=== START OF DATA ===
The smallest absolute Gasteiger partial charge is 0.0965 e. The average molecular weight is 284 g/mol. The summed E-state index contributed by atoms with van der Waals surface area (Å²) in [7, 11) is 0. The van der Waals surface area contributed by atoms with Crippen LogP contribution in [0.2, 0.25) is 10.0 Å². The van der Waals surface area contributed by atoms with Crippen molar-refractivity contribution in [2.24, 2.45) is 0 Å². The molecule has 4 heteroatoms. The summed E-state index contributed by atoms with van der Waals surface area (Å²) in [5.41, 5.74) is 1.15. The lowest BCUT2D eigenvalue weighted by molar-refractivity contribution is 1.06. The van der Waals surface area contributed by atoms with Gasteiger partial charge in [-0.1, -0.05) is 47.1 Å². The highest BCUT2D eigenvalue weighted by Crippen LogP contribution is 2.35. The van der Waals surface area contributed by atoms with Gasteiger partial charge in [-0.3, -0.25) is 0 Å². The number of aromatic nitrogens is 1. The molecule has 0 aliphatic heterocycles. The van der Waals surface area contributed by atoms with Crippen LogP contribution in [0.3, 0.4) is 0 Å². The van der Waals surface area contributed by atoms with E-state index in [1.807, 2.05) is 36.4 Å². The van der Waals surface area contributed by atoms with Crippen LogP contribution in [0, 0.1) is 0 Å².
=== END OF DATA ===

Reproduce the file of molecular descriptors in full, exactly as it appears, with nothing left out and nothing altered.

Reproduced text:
The smallest absolute Gasteiger partial charge is 0.0965 e. The average molecular weight is 284 g/mol. The summed E-state index contributed by atoms with van der Waals surface area (Å²) in [7, 11) is 0. The van der Waals surface area contributed by atoms with Crippen LogP contribution in [0.2, 0.25) is 10.0 Å². The van der Waals surface area contributed by atoms with Crippen molar-refractivity contribution in [2.24, 2.45) is 0 Å². The molecule has 4 heteroatoms. The summed E-state index contributed by atoms with van der Waals surface area (Å²) in [5.41, 5.74) is 1.15. The lowest BCUT2D eigenvalue weighted by molar-refractivity contribution is 1.06. The van der Waals surface area contributed by atoms with Gasteiger partial charge in [-0.1, -0.05) is 47.1 Å². The highest BCUT2D eigenvalue weighted by Crippen LogP contribution is 2.35. The van der Waals surface area contributed by atoms with Gasteiger partial charge in [-0.3, -0.25) is 0 Å². The number of aromatic nitrogens is 1. The molecule has 0 aliphatic heterocycles. The van der Waals surface area contributed by atoms with Crippen LogP contribution in [0.3, 0.4) is 0 Å². The van der Waals surface area contributed by atoms with E-state index in [1.807, 2.05) is 36.4 Å². The van der Waals surface area contributed by atoms with Crippen LogP contribution in [0, 0.1) is 0 Å².